U.S. House Ethics Committee decided that further investigation of White House campaign is warranted.
WASHINGTON – The House Ethics Committee announced Wednesday that it will extend its investigation of U.S. Rep. Michele Bachmann’s 2012 presidential campaign, continuing the Minnesota Republican’s legal woes 20 months after she ended her White House bid.
The decision came with the release of 430 pages of investigative materials by the Office of Congressional Ethics (OCE), which found “substantial reason” to believe Bachmann’s campaign violated campaign finance laws and rules that barred the use of campaign staff members to promote her book, “Core of Conviction.”
The completed OCE report is the first by any of the half-dozen federal and state agencies investigating Bachmann’s campaign, pulling back the curtain on the details of the campaign’s topsy-turvy run for the GOP nomination, which she led for a short time.
While deciding to investigate Bachmann further, the bipartisan Ethics Committee left the four-term congresswoman in ethical limbo: The committee chose not to dismiss the case against her, nor did it immediately impanel a subcommittee to conduct hearings, which would fast-track her case.
“Basically, they’re punting for further investigation,” said Bill Allison, of the Sunlight Foundation, a government-transparency watchdog group that has long been critical of the committee. “It’s a big ‘To be continued.’ ”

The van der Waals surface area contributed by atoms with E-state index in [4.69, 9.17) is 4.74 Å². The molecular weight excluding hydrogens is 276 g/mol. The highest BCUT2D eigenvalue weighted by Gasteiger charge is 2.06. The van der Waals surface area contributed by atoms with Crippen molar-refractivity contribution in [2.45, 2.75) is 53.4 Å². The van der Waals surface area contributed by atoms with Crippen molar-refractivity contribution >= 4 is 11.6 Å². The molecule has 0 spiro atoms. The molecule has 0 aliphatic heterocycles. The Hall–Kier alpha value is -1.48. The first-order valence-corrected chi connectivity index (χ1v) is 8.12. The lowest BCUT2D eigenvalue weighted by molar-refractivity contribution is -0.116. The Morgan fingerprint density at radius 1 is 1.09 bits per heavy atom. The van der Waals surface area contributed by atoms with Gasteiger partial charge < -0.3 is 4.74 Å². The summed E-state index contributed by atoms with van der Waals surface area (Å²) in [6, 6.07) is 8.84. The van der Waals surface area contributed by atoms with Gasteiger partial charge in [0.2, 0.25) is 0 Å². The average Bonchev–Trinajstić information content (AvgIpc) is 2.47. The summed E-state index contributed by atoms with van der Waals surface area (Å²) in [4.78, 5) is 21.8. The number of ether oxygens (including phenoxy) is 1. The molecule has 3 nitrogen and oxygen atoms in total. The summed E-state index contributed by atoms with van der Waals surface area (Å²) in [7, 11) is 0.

Bachmann, who earlier this year announced she would not seek re-election, issued a statement saying she did nothing wrong. Rather, she said, she had relied on “experienced staff” who were directed to comply with all relevant election laws.
“The report released today makes no finding that I or anyone on my campaign staff did anything to the contrary,” Bachmann said in the statement. “It simply has referred certain matters to the committee responsible for reviewing these issues.”
In the statement and in a 43-page response to the OCE, Bachmann argued that the referral to the House Ethics Committee was unwarranted. She also noted that the committee’s decision to keep the investigation alive does not itself mean that any rules were broken.
Facing other inquiries
John Gilmore, a St. Paul attorney who wrote with campaign whistleblower Peter Waldron an insider book critical of Bachmann’s travails, said the committee’s action “validates the allegations” brought forward by Waldron and several other former aides.
The panel’s decision comes less than a week after revelations of a federal grand jury probe of top Bachmann campaign operatives, including Bachmann’s husband, Marcus. Among the records being subpoenaed by the U.S. Justice Department are financial registers of the National Fiscal Conservative (NFC) Political Action Committee, which allegedly agreed to help raise funds for a campaign mailer ahead of the Iowa caucuses.
The Federal Election Commission (FEC) also has been brought allegations of illegal coordination between the Bachmann campaign and the NFC PAC, as well as with Bachmann’s own political action committee, MichelePAC.